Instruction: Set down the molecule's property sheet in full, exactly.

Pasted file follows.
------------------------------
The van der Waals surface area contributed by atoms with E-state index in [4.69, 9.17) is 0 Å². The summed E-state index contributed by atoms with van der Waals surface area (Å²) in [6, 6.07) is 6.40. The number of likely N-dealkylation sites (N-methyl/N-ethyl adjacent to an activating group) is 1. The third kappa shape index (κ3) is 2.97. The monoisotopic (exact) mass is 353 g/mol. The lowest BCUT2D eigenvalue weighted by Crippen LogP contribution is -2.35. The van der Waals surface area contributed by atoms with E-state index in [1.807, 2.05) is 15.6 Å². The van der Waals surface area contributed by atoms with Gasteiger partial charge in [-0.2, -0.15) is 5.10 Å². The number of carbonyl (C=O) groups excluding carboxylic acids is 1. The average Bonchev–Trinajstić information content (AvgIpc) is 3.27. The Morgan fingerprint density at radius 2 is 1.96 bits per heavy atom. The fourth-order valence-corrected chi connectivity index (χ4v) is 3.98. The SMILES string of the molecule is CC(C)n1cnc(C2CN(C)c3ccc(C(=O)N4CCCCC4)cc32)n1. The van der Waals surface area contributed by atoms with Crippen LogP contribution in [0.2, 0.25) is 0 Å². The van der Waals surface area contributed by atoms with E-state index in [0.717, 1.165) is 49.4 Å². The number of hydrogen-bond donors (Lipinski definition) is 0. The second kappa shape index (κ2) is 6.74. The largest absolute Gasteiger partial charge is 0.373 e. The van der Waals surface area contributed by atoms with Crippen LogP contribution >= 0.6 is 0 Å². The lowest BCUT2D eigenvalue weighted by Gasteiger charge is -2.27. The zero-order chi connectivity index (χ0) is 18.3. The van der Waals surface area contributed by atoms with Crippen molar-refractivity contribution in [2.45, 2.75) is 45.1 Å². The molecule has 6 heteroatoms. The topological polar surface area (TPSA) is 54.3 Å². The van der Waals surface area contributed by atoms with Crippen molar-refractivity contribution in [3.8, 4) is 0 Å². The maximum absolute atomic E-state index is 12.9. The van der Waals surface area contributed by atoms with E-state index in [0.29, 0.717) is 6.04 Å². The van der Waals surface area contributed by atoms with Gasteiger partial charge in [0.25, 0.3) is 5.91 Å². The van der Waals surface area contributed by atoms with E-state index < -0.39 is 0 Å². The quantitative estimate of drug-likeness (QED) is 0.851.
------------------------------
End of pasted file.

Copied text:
The van der Waals surface area contributed by atoms with E-state index in [4.69, 9.17) is 0 Å². The summed E-state index contributed by atoms with van der Waals surface area (Å²) in [6, 6.07) is 6.40. The number of likely N-dealkylation sites (N-methyl/N-ethyl adjacent to an activating group) is 1. The third kappa shape index (κ3) is 2.97. The monoisotopic (exact) mass is 353 g/mol. The lowest BCUT2D eigenvalue weighted by Crippen LogP contribution is -2.35. The van der Waals surface area contributed by atoms with E-state index in [1.807, 2.05) is 15.6 Å². The van der Waals surface area contributed by atoms with Gasteiger partial charge in [-0.2, -0.15) is 5.10 Å². The number of carbonyl (C=O) groups excluding carboxylic acids is 1. The average Bonchev–Trinajstić information content (AvgIpc) is 3.27. The Morgan fingerprint density at radius 2 is 1.96 bits per heavy atom. The fourth-order valence-corrected chi connectivity index (χ4v) is 3.98. The SMILES string of the molecule is CC(C)n1cnc(C2CN(C)c3ccc(C(=O)N4CCCCC4)cc32)n1. The van der Waals surface area contributed by atoms with Crippen LogP contribution in [0.2, 0.25) is 0 Å². The van der Waals surface area contributed by atoms with E-state index in [0.717, 1.165) is 49.4 Å². The number of hydrogen-bond donors (Lipinski definition) is 0. The second kappa shape index (κ2) is 6.74. The largest absolute Gasteiger partial charge is 0.373 e. The van der Waals surface area contributed by atoms with Crippen LogP contribution >= 0.6 is 0 Å². The lowest BCUT2D eigenvalue weighted by Gasteiger charge is -2.27. The zero-order chi connectivity index (χ0) is 18.3. The van der Waals surface area contributed by atoms with Crippen molar-refractivity contribution in [2.45, 2.75) is 45.1 Å². The molecule has 6 heteroatoms. The topological polar surface area (TPSA) is 54.3 Å². The van der Waals surface area contributed by atoms with Crippen molar-refractivity contribution in [3.8, 4) is 0 Å². The maximum absolute atomic E-state index is 12.9. The van der Waals surface area contributed by atoms with E-state index in [0.29, 0.717) is 6.04 Å². The van der Waals surface area contributed by atoms with Gasteiger partial charge in [0.25, 0.3) is 5.91 Å². The van der Waals surface area contributed by atoms with E-state index < -0.39 is 0 Å². The quantitative estimate of drug-likeness (QED) is 0.851.